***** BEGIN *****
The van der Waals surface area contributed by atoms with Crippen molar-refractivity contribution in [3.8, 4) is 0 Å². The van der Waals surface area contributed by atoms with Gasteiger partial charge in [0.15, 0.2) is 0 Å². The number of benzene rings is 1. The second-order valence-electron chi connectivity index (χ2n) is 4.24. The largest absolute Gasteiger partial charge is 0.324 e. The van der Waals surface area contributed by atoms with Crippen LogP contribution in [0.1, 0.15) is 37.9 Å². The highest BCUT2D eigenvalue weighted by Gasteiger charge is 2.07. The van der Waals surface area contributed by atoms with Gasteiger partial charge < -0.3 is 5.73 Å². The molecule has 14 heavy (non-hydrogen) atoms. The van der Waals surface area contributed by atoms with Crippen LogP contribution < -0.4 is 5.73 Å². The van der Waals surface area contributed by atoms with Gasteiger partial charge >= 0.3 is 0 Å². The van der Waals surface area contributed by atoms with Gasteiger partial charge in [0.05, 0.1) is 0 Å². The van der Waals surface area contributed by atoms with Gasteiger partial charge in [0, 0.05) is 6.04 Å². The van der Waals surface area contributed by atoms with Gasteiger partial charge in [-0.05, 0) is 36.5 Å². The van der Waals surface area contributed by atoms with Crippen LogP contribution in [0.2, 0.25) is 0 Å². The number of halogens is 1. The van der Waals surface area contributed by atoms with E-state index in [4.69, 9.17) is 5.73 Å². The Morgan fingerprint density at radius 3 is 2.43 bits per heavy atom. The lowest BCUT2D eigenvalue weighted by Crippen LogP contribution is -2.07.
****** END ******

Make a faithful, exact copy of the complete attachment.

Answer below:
The van der Waals surface area contributed by atoms with Crippen molar-refractivity contribution in [3.8, 4) is 0 Å². The van der Waals surface area contributed by atoms with Gasteiger partial charge in [0.15, 0.2) is 0 Å². The number of benzene rings is 1. The second-order valence-electron chi connectivity index (χ2n) is 4.24. The largest absolute Gasteiger partial charge is 0.324 e. The van der Waals surface area contributed by atoms with Crippen LogP contribution in [0.1, 0.15) is 37.9 Å². The highest BCUT2D eigenvalue weighted by Gasteiger charge is 2.07. The van der Waals surface area contributed by atoms with Gasteiger partial charge < -0.3 is 5.73 Å². The molecule has 14 heavy (non-hydrogen) atoms. The van der Waals surface area contributed by atoms with Crippen LogP contribution < -0.4 is 5.73 Å². The van der Waals surface area contributed by atoms with Gasteiger partial charge >= 0.3 is 0 Å². The van der Waals surface area contributed by atoms with Gasteiger partial charge in [0.05, 0.1) is 0 Å². The van der Waals surface area contributed by atoms with Gasteiger partial charge in [0, 0.05) is 6.04 Å². The van der Waals surface area contributed by atoms with Gasteiger partial charge in [-0.05, 0) is 36.5 Å². The van der Waals surface area contributed by atoms with Crippen LogP contribution in [0.2, 0.25) is 0 Å². The number of halogens is 1. The van der Waals surface area contributed by atoms with E-state index in [4.69, 9.17) is 5.73 Å². The Morgan fingerprint density at radius 3 is 2.43 bits per heavy atom. The lowest BCUT2D eigenvalue weighted by Crippen LogP contribution is -2.07.